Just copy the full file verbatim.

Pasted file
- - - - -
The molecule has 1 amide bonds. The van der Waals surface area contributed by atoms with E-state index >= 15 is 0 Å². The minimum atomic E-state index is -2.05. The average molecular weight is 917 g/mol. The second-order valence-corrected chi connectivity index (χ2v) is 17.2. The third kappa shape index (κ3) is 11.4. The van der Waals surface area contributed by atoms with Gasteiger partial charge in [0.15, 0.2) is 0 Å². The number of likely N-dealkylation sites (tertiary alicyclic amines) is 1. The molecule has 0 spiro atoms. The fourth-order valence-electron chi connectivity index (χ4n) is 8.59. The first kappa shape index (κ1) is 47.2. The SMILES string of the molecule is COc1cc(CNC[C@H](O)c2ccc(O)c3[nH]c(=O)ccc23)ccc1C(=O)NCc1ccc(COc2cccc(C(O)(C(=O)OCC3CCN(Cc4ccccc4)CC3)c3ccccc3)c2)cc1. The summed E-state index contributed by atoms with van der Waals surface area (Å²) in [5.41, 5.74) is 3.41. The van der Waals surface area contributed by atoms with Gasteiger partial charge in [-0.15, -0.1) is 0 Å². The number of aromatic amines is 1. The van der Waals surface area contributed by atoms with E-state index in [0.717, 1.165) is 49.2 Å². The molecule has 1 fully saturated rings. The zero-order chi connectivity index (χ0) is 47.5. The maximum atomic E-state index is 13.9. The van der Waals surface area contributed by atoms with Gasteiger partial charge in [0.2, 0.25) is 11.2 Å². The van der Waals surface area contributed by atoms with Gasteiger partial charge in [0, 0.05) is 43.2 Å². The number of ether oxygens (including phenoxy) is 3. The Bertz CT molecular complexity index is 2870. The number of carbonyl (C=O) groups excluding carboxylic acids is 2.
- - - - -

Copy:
The molecule has 1 amide bonds. The van der Waals surface area contributed by atoms with E-state index >= 15 is 0 Å². The minimum atomic E-state index is -2.05. The average molecular weight is 917 g/mol. The second-order valence-corrected chi connectivity index (χ2v) is 17.2. The third kappa shape index (κ3) is 11.4. The van der Waals surface area contributed by atoms with Gasteiger partial charge in [0.15, 0.2) is 0 Å². The number of likely N-dealkylation sites (tertiary alicyclic amines) is 1. The molecule has 0 spiro atoms. The fourth-order valence-electron chi connectivity index (χ4n) is 8.59. The first kappa shape index (κ1) is 47.2. The SMILES string of the molecule is COc1cc(CNC[C@H](O)c2ccc(O)c3[nH]c(=O)ccc23)ccc1C(=O)NCc1ccc(COc2cccc(C(O)(C(=O)OCC3CCN(Cc4ccccc4)CC3)c3ccccc3)c2)cc1. The summed E-state index contributed by atoms with van der Waals surface area (Å²) in [5.41, 5.74) is 3.41. The van der Waals surface area contributed by atoms with Gasteiger partial charge in [-0.15, -0.1) is 0 Å². The number of aromatic amines is 1. The van der Waals surface area contributed by atoms with E-state index in [0.717, 1.165) is 49.2 Å². The molecule has 1 fully saturated rings. The zero-order chi connectivity index (χ0) is 47.5. The maximum atomic E-state index is 13.9. The van der Waals surface area contributed by atoms with Gasteiger partial charge in [0.2, 0.25) is 11.2 Å². The van der Waals surface area contributed by atoms with Gasteiger partial charge in [0, 0.05) is 43.2 Å². The number of ether oxygens (including phenoxy) is 3. The Bertz CT molecular complexity index is 2870. The number of carbonyl (C=O) groups excluding carboxylic acids is 2.